Two-disc, 30-track retrospective of enigmatic solo artist's hits and rarities
Peter Gabriel’s career has always been a battle between the head and the heart. He is the egg-headed boffin, one of rock’s most intimidating intellectuals who likes to tinker endlessly in the studio and who cloaks his work in artiness. And he’s an emotional, impulsive man who knows the value of spontaneity and the importance of following his instincts. When the two are captured in perfectly balanced creative tension, he’s capable of breathtakingly taut and powerfully moving music.
Hit is not the first compilation of Gabriel’s solo material. Shaking The Tree appeared in 1990 and most of the big tracks from that collection are reprised here?”Solsbury Hill”, which allegorically described his exit from Genesis; “Biko”, which remains a model of how to combine pop and politics with dignity and passion; the glorious duet with Kate Bush, “Don’t Give Up”, and the mysterious “Red Rain” (both of which are enhanced by Daniel Lanois’ ethereal co-production); and the flowering of his world music interests on the duet with Youssou N’Dour which gave its title to that earlier compilation. Then, of course, there’s the MTV staple anthem “Sledgehammer”, which probably best captures the Gabriel dialectic?cultured and sophisticated but with a slamming beat, a white soul vocal and wonderfully libidinous lyric.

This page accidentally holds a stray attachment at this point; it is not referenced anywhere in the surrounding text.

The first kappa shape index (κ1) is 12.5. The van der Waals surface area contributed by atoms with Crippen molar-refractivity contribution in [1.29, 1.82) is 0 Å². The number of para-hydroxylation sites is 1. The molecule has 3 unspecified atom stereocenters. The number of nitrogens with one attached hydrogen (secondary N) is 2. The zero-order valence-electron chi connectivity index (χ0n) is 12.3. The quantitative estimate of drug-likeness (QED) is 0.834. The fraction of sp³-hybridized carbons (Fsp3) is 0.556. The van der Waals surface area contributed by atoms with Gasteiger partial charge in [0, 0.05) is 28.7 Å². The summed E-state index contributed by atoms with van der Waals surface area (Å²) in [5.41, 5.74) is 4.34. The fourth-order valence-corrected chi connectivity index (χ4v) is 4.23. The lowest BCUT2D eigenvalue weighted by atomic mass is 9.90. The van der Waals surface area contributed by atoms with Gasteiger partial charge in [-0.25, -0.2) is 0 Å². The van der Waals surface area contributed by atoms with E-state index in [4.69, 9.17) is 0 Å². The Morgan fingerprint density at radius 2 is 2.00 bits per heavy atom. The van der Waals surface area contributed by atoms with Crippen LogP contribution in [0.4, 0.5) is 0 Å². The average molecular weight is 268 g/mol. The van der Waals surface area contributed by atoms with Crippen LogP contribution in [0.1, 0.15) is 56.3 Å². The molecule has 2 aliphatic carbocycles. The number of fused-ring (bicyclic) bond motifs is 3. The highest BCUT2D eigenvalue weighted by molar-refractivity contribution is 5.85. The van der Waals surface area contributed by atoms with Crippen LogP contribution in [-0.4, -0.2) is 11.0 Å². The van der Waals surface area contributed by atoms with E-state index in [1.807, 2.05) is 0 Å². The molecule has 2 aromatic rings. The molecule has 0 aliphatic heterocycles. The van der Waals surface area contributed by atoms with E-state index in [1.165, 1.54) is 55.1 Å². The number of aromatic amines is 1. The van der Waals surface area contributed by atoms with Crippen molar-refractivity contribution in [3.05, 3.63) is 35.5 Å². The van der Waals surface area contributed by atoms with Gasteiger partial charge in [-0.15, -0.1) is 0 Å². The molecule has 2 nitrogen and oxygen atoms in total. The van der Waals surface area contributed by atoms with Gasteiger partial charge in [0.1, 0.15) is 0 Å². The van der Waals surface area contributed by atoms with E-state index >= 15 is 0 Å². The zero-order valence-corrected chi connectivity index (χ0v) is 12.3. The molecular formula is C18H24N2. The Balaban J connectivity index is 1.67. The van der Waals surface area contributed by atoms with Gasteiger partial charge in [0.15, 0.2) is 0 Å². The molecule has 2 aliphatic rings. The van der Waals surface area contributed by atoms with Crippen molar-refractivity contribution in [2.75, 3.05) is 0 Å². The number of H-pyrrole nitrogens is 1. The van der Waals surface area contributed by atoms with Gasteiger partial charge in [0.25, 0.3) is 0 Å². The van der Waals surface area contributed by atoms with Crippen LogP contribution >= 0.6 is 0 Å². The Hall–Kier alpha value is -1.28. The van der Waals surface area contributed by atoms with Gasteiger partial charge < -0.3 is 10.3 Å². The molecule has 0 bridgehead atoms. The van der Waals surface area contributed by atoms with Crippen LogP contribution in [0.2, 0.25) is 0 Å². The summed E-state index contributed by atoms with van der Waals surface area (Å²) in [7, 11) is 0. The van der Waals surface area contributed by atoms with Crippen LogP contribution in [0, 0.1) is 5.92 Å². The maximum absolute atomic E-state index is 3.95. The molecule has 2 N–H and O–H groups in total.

Yet 1990 was only halfway through Gabriel’s solo career. Although there have only been two regular studio albums since then, Us in 1992 and Up last year, he has hardly been idle, and exactly half of the tracks come from the period after 1990.
There are four apiece from those two studio albums. But then there are the tracks that only the collectors will have?”Lovetown” from the film Philadelphia, the heart-rending “Father Son” plus “The Town That Ate People” and “Downside Up” from the Millennium Dome show, the evocative “Cloudless” from his soundtrack to Phillip Noyce’s film Rabbit-Proof Fence, and the brilliant “Burn You Up Burn You Down”, included on the earliest promo copies of Up but inexplicably omitted from the final version.
Head and heart taken together make for a collection that not only confirms him as a unique voice in British popular music, but should also convince you that he’s blessed with genius.